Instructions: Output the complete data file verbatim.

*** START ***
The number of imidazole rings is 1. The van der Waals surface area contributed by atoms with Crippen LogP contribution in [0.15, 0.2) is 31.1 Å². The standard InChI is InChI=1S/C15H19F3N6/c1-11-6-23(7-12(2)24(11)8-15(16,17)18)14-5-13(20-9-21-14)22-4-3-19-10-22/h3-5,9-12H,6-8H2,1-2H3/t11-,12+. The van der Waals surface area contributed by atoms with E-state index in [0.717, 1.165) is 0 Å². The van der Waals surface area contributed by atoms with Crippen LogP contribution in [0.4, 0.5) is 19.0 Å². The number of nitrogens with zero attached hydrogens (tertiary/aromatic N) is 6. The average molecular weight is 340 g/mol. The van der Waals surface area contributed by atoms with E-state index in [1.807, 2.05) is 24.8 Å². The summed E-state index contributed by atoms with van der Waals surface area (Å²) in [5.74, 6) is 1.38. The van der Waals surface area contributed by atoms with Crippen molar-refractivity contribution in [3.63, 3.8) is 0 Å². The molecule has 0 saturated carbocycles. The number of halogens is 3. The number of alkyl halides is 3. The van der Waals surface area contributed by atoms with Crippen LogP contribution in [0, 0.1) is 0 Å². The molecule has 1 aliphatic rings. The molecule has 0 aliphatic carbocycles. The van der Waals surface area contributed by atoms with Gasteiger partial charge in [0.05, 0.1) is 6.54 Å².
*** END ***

The number of imidazole rings is 1. The van der Waals surface area contributed by atoms with Crippen LogP contribution in [0.15, 0.2) is 31.1 Å². The standard InChI is InChI=1S/C15H19F3N6/c1-11-6-23(7-12(2)24(11)8-15(16,17)18)14-5-13(20-9-21-14)22-4-3-19-10-22/h3-5,9-12H,6-8H2,1-2H3/t11-,12+. The van der Waals surface area contributed by atoms with E-state index in [0.717, 1.165) is 0 Å². The van der Waals surface area contributed by atoms with Crippen LogP contribution in [0.4, 0.5) is 19.0 Å². The number of nitrogens with zero attached hydrogens (tertiary/aromatic N) is 6. The average molecular weight is 340 g/mol. The van der Waals surface area contributed by atoms with E-state index in [1.807, 2.05) is 24.8 Å². The summed E-state index contributed by atoms with van der Waals surface area (Å²) in [5.74, 6) is 1.38. The van der Waals surface area contributed by atoms with Crippen molar-refractivity contribution in [3.63, 3.8) is 0 Å². The molecule has 0 saturated carbocycles. The number of halogens is 3. The number of alkyl halides is 3. The van der Waals surface area contributed by atoms with Crippen LogP contribution in [0, 0.1) is 0 Å². The molecule has 1 aliphatic rings. The molecule has 0 aliphatic carbocycles. The van der Waals surface area contributed by atoms with Gasteiger partial charge in [0.05, 0.1) is 6.54 Å².